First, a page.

While you may have a bucket list of things you want to do before you die, there are some arrangements that you should make for your own death. As morbid and as in the distant future are death may seem,  you should set up your estates so that things will be in place once they are gone.


The first thing that should be handled is the state of your finances. After someone has died, taxes must still be paid on their assets and payments must still be made toward their bills and expenses. Make sure that you understand your financial status, and that it is secure, so that there will be no surprises for your family after you are gone. You don’t want to leave your remaining family surprises such as exorbitant debts and tax evasion , which must be paid by your remaining family. Hire an accountant to structure your finances and create a budget for you so that, if you have not started already, you can become more financially responsible.

Medical Issues

Create a plan with your medical provider that outlines your wishes in a terminal or life-threatening medical situation. These conditions will apply to circumstances where you are not able to make a medical decision on your own and dictates what you would like to occur under such conditions.

For example, a DNR (Do Not Resuscitate) order can be put in place so that if you are in a situation where you have been injured and must be resuscitated in order to survive, the medical team cannot legally revive you. This option is popular among persons who do not wish to be resuscitated if they will experience negative side effects from being in critical condition.

Stating clearly now what you would like done in these instances gives you power over a point in your life where you express what you want to do. Any and all medical requests should be documented in case of an accident or illness that takes away your ability to choose for yourself.


Regularly update the contact information on any accounts that you hold, including retirement, insurance and investments. Plus, it is also a good idea to hire someone to categorise and total your assets for you so that you are aware of the total worth of your estate. If you do not wish to hire someone else to establish your estate worth, it can be done on your own using a number of online templates or Asset Software.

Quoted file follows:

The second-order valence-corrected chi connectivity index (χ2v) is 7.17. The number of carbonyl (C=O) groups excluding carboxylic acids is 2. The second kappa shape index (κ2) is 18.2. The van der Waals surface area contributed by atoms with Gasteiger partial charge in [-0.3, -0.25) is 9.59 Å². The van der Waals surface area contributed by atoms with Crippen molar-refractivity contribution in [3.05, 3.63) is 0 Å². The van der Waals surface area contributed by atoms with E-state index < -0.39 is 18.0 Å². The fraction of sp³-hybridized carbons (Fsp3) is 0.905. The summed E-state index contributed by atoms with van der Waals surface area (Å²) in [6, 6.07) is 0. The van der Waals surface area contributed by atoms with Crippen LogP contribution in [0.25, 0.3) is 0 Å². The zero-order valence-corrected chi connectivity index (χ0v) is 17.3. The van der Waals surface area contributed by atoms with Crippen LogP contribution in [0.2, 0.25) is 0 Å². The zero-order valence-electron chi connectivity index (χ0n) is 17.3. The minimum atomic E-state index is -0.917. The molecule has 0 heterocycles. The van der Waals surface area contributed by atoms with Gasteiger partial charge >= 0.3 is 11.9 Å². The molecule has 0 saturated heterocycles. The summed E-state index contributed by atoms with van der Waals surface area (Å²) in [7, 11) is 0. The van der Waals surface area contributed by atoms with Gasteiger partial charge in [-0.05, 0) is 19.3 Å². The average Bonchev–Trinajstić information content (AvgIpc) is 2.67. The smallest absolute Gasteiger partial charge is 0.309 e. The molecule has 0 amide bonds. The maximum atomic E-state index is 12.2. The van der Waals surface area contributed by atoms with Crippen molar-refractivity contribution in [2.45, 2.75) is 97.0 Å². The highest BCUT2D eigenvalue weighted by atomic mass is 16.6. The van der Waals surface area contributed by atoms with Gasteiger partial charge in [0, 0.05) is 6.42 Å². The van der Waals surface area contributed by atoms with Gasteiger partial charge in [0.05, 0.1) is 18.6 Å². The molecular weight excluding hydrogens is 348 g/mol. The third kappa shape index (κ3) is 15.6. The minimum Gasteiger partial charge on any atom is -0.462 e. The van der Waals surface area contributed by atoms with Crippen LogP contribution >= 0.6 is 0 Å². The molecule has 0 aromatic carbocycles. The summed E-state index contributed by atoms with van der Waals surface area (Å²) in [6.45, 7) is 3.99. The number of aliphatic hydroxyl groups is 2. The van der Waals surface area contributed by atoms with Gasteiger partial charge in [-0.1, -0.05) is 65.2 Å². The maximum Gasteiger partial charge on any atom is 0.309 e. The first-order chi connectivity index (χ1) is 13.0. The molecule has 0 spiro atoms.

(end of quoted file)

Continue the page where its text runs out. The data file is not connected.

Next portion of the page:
Once you have determined the total value of your assets, you can begin creating a will to state formally how you would like your estate divided. Even if you do not choose to create a will, you can put someone in charge of handling your assets once you are gone. This person should understand what your wishes are and how best to keep these wishes once you have passed away.


In the case that you have children in your family or are the guardian of minors, you need to make sure that there is a system set in place to take care of them once you are not longer around. If you are a single parent or the spouse of someone not capable of caring for children, you can appoint a friend or family member to take over guardianship of the wards present in your house at the time of your death.

This area is sometimes overlooked in planning for the future, which can leave the children in limbo or juggled between family members until the right fit is found. Speak to your family to determine who would be willing to look after your children if you are no longer here and make an official request in your will or during your establishment of your estate that they be put in charge of the children’s care.

To learn more, read more on death issues.

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